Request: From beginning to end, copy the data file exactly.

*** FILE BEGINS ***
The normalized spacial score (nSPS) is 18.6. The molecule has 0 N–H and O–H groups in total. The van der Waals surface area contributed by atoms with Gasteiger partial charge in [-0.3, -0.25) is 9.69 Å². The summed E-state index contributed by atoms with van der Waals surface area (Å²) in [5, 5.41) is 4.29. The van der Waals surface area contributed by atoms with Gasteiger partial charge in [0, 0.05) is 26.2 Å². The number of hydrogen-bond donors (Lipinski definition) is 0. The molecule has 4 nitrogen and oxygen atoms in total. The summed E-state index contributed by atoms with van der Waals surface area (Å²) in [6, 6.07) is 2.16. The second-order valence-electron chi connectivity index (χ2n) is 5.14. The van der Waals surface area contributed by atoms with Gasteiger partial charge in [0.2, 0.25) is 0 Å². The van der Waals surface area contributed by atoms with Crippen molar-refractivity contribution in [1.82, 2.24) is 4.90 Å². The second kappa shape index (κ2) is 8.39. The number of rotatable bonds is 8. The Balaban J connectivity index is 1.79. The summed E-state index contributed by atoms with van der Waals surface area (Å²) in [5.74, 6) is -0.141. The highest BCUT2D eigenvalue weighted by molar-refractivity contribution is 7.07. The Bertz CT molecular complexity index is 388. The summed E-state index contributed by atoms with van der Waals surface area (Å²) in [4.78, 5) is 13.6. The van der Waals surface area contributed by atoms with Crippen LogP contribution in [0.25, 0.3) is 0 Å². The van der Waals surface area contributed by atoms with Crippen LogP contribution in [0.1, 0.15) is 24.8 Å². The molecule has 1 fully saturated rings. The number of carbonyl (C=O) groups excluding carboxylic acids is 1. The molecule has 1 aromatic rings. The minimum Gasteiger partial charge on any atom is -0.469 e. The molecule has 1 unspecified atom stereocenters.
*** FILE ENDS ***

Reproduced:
The normalized spacial score (nSPS) is 18.6. The molecule has 0 N–H and O–H groups in total. The van der Waals surface area contributed by atoms with Gasteiger partial charge in [-0.3, -0.25) is 9.69 Å². The summed E-state index contributed by atoms with van der Waals surface area (Å²) in [5, 5.41) is 4.29. The van der Waals surface area contributed by atoms with Gasteiger partial charge in [0, 0.05) is 26.2 Å². The number of hydrogen-bond donors (Lipinski definition) is 0. The molecule has 4 nitrogen and oxygen atoms in total. The summed E-state index contributed by atoms with van der Waals surface area (Å²) in [6, 6.07) is 2.16. The second-order valence-electron chi connectivity index (χ2n) is 5.14. The van der Waals surface area contributed by atoms with Gasteiger partial charge in [0.2, 0.25) is 0 Å². The van der Waals surface area contributed by atoms with Crippen molar-refractivity contribution in [1.82, 2.24) is 4.90 Å². The second kappa shape index (κ2) is 8.39. The number of rotatable bonds is 8. The Balaban J connectivity index is 1.79. The summed E-state index contributed by atoms with van der Waals surface area (Å²) in [5.74, 6) is -0.141. The highest BCUT2D eigenvalue weighted by molar-refractivity contribution is 7.07. The Bertz CT molecular complexity index is 388. The summed E-state index contributed by atoms with van der Waals surface area (Å²) in [4.78, 5) is 13.6. The van der Waals surface area contributed by atoms with Crippen LogP contribution in [0.25, 0.3) is 0 Å². The van der Waals surface area contributed by atoms with Crippen LogP contribution in [0.1, 0.15) is 24.8 Å². The molecule has 1 fully saturated rings. The number of carbonyl (C=O) groups excluding carboxylic acids is 1. The molecule has 1 aromatic rings. The minimum Gasteiger partial charge on any atom is -0.469 e. The molecule has 1 unspecified atom stereocenters.